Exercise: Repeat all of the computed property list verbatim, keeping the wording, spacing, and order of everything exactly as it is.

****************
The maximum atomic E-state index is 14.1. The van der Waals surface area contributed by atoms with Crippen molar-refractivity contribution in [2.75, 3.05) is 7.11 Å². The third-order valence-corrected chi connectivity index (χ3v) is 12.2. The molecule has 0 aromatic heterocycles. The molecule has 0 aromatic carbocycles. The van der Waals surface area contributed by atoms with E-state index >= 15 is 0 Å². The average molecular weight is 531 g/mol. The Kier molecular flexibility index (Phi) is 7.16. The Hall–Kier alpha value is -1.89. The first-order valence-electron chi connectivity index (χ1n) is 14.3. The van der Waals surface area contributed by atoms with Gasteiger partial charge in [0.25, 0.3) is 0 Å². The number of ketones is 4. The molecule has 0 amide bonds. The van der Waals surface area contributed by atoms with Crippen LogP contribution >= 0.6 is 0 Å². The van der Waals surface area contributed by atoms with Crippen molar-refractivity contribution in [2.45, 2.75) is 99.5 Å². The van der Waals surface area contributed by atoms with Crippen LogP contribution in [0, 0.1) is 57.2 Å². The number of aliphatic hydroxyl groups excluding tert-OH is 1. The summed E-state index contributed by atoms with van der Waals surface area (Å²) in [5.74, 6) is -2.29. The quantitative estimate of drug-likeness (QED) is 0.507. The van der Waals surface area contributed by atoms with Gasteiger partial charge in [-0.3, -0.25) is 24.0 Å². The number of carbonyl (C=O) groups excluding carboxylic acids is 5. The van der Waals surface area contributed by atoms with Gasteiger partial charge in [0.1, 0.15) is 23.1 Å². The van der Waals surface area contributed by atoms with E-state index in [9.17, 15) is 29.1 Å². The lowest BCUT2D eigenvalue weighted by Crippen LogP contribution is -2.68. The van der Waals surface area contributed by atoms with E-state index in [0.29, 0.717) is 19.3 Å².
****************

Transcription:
The maximum atomic E-state index is 14.1. The van der Waals surface area contributed by atoms with Crippen molar-refractivity contribution in [2.75, 3.05) is 7.11 Å². The third-order valence-corrected chi connectivity index (χ3v) is 12.2. The molecule has 0 aromatic heterocycles. The molecule has 0 aromatic carbocycles. The van der Waals surface area contributed by atoms with E-state index >= 15 is 0 Å². The average molecular weight is 531 g/mol. The Kier molecular flexibility index (Phi) is 7.16. The Hall–Kier alpha value is -1.89. The first-order valence-electron chi connectivity index (χ1n) is 14.3. The van der Waals surface area contributed by atoms with Gasteiger partial charge in [0.25, 0.3) is 0 Å². The number of ketones is 4. The molecule has 0 amide bonds. The van der Waals surface area contributed by atoms with Crippen LogP contribution >= 0.6 is 0 Å². The van der Waals surface area contributed by atoms with Crippen molar-refractivity contribution in [2.45, 2.75) is 99.5 Å². The van der Waals surface area contributed by atoms with Crippen LogP contribution in [0, 0.1) is 57.2 Å². The number of aliphatic hydroxyl groups excluding tert-OH is 1. The summed E-state index contributed by atoms with van der Waals surface area (Å²) in [5.74, 6) is -2.29. The quantitative estimate of drug-likeness (QED) is 0.507. The van der Waals surface area contributed by atoms with Gasteiger partial charge in [-0.3, -0.25) is 24.0 Å². The number of carbonyl (C=O) groups excluding carboxylic acids is 5. The van der Waals surface area contributed by atoms with Gasteiger partial charge in [0.1, 0.15) is 23.1 Å². The van der Waals surface area contributed by atoms with E-state index in [9.17, 15) is 29.1 Å². The lowest BCUT2D eigenvalue weighted by Crippen LogP contribution is -2.68. The van der Waals surface area contributed by atoms with E-state index in [0.29, 0.717) is 19.3 Å².